Siderophores are organic compounds with low molecular mass that are produced by microorganisms growing under conditions of low iron. The primary function of these compounds is to chelate ferric iron from different terrestrial and aquatic habitats and thereby make it available for microbial cells.
Siderophores have received much attention in recent years because of their potential roles and applications in various areas of environmental research. For instance, the production of siderophores can provide a quick identification of microbes to the species level that called “siderotyping”. On the other hand, siderophores could also function as biocontrol, biosensor, and bioremediation agents, in addition to their important role in mineral weathering and enhancing plant growth. In the present study, we aimed to investigate the composition of trihydroxamate siderophores in soil samples from different horizons (O (organic), E (eluvial), B (upper illuvial), and C (parent material)) of a podzol soil in Sweden, and study how they are affected by the presence of specific mineral types (apatite, biotite and oligioclase) that were inserted in the soil for two years in a field experiment.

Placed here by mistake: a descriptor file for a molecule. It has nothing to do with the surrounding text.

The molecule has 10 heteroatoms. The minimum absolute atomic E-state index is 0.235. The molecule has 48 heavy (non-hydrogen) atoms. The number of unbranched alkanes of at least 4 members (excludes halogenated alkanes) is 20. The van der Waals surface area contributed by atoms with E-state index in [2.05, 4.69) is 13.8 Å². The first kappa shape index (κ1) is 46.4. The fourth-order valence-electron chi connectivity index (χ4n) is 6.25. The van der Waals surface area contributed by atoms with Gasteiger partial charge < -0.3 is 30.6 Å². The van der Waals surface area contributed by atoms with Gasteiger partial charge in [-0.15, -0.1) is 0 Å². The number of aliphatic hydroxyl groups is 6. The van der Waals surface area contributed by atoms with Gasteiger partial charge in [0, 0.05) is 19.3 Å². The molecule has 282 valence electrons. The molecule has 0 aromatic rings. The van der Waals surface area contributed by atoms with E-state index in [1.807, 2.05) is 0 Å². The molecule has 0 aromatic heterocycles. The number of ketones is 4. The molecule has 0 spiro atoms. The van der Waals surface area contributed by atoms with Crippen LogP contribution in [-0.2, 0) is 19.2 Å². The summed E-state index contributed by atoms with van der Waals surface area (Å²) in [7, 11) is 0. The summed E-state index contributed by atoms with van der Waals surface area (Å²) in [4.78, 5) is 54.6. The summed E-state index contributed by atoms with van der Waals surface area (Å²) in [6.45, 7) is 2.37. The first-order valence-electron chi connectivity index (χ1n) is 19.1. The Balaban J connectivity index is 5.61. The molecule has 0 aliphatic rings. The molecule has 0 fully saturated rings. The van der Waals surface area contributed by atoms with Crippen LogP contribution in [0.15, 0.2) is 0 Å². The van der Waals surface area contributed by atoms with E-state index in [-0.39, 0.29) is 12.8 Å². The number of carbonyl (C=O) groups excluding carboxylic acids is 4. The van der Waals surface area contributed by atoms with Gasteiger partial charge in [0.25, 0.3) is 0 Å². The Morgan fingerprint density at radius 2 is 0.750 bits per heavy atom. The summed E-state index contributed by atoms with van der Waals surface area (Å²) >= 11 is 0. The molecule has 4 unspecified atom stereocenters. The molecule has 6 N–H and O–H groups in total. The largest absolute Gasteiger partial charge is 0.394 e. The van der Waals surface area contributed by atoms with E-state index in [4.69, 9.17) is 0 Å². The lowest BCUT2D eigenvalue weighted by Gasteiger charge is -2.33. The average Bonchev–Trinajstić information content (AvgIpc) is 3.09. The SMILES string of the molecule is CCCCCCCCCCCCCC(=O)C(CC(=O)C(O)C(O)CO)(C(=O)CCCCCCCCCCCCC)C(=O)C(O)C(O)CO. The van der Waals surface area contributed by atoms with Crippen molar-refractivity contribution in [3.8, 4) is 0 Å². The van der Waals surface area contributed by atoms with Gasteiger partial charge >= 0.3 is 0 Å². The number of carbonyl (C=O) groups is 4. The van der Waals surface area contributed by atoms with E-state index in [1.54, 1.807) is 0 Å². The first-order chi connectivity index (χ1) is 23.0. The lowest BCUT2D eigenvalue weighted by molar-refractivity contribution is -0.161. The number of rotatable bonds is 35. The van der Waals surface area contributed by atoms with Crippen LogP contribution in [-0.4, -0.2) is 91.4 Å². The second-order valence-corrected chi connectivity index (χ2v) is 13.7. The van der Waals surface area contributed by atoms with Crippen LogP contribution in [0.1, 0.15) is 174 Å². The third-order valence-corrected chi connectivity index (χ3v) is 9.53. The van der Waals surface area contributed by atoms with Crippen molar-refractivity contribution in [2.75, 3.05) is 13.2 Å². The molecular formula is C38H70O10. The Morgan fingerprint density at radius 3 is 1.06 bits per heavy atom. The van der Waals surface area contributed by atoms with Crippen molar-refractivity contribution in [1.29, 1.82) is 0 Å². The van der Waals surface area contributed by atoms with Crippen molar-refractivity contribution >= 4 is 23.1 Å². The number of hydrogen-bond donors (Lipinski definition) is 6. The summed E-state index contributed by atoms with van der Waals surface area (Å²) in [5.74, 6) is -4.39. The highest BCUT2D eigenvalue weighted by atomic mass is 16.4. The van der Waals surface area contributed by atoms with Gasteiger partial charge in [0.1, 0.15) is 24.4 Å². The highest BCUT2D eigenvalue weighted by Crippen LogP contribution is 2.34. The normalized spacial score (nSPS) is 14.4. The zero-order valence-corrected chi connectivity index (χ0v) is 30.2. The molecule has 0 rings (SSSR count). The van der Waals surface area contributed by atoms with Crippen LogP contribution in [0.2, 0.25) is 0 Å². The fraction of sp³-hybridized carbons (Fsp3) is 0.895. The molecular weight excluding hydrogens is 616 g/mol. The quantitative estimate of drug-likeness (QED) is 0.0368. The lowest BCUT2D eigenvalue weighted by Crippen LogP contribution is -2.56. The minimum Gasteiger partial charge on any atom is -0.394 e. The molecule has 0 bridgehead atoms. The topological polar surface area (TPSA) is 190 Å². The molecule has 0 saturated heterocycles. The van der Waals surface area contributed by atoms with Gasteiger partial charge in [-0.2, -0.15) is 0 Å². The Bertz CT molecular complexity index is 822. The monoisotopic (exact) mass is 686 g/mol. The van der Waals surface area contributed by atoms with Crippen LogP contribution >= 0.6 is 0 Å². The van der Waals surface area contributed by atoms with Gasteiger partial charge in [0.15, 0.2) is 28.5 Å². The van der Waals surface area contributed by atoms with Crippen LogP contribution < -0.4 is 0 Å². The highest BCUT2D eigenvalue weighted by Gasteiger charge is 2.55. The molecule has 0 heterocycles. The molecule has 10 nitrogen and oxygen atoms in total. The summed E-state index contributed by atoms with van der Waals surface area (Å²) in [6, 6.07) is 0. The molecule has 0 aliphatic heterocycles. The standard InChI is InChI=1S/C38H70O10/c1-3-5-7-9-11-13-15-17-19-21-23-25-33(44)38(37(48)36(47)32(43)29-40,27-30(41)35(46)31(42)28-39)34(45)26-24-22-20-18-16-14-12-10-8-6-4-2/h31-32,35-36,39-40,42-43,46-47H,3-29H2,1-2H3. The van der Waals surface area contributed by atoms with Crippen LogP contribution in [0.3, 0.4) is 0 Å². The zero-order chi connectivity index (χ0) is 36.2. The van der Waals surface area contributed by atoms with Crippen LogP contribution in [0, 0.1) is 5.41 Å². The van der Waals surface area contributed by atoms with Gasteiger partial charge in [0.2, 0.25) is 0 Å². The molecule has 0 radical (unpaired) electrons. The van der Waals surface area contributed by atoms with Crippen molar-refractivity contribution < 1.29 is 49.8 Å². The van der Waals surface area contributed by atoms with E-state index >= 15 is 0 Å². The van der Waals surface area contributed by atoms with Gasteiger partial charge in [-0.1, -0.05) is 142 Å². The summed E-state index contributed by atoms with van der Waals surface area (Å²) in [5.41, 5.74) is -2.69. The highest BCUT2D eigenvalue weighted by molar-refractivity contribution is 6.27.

Our field experiment succeeded in describing the relationship between the presence of siderophores, soil horizons and mineral types. A wide range of fungal and bacterial hydroxamates were detected throughout the soil profile. On the other hand, the presence of the minerals completely altered the diversity of siderophores. In addition, each mineral had a unique interaction with hydroxamates in the different soil horizons. Our next step is to gain greater insight into the siderotyping to illustrate the relationship between the siderophore types that was found throughout the soil profile and on the different mineral surfaces and the microbial diversity by using metagenomic applications.